Everything we make goes away, the code we write, the product we ship, the furniture we build, the clothes we buy, the meals we make.
Make something useful and enjoy the process, learn from your efforts and be prepared to let your work pass away into the ether. There are always more ideas, more projects, more excitement, more value to create, so give yourself the courage to go harder and faster. Be fearless.
The young man was named Win.
He won the costume contest. Years later he and some friends won Album of the Year.
Keep going. When you are scared or tired, when you doubt yourself, when you don’t think you have enough skill, enough experience, enough talent … just go harder.
Most product demos are disastrous. I’ve gone through more trainwrecks than I would care to have, and thought I’d share some of my scars and random learnings on the topic.
Most likely we’ll do several things over the course of our career, maybe 6 or 7. If we’re lucky we’ll do interesting work, or if we’re really lucky, work that we genuinely enjoy.
It is an uncommon and fortuitous opportunity to have work that is fascinating, challenging, enjoyable, and that can leverage an existing force of nature and become simply unstoppable.
This is the situation at HubSpot right now.
Watch the next 6 months. This will make history. This is fucking Broadway … time to play.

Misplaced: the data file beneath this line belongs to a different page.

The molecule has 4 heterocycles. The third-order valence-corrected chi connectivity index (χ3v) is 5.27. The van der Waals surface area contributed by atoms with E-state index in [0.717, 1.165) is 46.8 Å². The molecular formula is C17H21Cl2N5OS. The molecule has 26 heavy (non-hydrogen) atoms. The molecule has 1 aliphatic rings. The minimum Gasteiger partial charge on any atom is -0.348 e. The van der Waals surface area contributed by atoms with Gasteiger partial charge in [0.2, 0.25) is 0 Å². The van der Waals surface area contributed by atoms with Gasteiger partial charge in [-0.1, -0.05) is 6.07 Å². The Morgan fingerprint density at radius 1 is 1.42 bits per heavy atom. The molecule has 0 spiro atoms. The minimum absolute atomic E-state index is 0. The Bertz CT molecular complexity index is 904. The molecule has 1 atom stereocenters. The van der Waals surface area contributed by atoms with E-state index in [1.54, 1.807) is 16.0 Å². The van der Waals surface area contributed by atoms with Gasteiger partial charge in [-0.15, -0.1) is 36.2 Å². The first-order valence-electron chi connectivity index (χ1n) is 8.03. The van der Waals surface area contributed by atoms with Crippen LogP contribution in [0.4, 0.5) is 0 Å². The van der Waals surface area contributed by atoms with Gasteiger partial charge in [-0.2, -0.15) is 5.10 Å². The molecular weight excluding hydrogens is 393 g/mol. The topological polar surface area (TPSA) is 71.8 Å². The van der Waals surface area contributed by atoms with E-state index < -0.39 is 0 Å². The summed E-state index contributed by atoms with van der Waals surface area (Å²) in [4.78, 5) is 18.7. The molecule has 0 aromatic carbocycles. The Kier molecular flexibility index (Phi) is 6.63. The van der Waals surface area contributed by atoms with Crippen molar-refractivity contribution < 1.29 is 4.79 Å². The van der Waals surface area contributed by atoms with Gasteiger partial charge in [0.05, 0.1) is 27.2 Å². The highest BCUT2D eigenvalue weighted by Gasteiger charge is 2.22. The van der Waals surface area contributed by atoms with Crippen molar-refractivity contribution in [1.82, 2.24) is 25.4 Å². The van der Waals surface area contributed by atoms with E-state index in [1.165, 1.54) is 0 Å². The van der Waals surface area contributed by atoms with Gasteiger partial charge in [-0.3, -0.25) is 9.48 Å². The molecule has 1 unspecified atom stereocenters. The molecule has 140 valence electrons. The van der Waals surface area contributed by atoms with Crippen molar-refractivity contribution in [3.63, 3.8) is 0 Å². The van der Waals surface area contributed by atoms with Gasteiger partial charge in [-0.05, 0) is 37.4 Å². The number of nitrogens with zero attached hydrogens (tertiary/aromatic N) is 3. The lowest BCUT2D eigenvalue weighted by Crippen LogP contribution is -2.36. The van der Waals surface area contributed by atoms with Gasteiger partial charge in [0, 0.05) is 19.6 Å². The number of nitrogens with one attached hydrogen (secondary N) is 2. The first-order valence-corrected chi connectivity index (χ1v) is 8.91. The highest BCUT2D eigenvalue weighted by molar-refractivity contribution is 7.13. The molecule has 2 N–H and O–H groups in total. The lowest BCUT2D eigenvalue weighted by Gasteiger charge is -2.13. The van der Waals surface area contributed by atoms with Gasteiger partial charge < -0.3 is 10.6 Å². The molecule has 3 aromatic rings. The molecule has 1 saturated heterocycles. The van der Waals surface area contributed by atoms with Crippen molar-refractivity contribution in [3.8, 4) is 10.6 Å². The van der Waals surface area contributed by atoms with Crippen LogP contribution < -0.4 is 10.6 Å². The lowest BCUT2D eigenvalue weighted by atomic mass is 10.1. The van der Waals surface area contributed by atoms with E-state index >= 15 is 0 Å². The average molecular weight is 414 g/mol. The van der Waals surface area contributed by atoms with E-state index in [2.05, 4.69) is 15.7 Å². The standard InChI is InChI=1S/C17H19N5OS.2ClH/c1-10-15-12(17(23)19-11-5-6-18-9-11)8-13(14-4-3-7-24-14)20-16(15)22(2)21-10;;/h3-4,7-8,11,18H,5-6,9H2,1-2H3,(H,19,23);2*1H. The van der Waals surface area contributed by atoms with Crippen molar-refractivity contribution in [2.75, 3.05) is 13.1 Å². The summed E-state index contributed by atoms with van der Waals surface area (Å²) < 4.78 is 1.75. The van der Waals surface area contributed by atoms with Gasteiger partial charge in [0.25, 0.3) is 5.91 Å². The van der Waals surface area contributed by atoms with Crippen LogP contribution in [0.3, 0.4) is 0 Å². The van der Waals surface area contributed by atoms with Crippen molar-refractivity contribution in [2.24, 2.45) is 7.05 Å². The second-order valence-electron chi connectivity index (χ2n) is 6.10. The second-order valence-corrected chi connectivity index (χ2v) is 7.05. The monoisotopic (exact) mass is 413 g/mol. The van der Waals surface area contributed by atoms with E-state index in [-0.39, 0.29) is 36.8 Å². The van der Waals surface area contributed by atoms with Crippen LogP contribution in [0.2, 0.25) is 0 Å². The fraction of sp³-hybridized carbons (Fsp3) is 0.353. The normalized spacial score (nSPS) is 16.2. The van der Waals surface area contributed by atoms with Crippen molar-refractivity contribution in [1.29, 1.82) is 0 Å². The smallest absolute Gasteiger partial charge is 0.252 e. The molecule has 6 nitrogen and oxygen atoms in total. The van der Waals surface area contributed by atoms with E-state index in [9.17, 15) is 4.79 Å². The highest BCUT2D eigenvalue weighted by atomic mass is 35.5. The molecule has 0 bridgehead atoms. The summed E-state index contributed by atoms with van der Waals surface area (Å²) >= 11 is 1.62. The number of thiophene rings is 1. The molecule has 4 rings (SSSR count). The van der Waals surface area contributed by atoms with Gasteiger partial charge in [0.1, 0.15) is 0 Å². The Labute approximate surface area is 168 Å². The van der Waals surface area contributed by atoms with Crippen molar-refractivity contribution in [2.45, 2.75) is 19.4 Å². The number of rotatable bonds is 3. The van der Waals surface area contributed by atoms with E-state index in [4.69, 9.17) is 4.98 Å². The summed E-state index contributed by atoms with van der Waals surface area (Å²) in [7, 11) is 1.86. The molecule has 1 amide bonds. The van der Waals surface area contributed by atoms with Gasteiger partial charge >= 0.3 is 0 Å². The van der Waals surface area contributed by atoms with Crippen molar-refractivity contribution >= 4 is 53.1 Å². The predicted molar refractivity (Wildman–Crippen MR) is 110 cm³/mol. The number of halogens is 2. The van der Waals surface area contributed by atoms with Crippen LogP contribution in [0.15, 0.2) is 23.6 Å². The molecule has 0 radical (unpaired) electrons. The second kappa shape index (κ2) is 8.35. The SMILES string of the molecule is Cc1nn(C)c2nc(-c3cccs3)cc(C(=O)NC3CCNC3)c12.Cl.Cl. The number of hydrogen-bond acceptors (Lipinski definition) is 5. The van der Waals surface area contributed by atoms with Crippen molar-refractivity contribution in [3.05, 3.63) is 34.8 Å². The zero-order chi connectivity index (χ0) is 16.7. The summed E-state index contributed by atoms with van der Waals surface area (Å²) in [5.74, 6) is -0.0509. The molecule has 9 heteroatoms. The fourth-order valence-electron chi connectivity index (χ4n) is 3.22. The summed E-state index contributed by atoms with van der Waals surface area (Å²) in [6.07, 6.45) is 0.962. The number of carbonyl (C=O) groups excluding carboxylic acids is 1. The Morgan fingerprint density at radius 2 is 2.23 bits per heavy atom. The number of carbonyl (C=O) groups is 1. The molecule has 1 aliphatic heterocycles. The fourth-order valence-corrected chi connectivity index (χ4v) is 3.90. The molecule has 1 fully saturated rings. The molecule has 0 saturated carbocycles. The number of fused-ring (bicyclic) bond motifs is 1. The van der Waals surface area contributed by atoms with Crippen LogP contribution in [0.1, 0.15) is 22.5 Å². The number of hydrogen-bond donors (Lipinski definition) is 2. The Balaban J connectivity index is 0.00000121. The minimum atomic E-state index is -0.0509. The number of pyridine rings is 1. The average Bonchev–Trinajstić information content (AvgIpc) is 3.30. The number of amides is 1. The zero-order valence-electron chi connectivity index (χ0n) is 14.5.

Love or hate are the signs you’re on to something. Indifference is to be avoided. - @dcancel
The above represents, for many, a confusing and even troubling statement. If you are aiming to build an amazing product, why on earth would you want people to hate it?
Building a world-changing product is quite difficult, and like any creative effort is largely the process of making thousands of decisions correctly - and fast. Your greatest weapon is your evolving instinct, or what can be thought of as the scent. Being on the scent is key to moving quickly and with confidence, and to shaping the future with tremendous velocity.
When people use your product and hate something, you’ve picked up on the scent. Why do we most commonly hate things? We hate what is different, we hate what is surprising, and we hate what we do not fully understand.
If no one ever hates anything about your product, there is a good chance you are trying to build a “faster horse.” Fierce objections to a feature or approach indicate a break from the traditional worldview, and therefore an opportunity to change the world.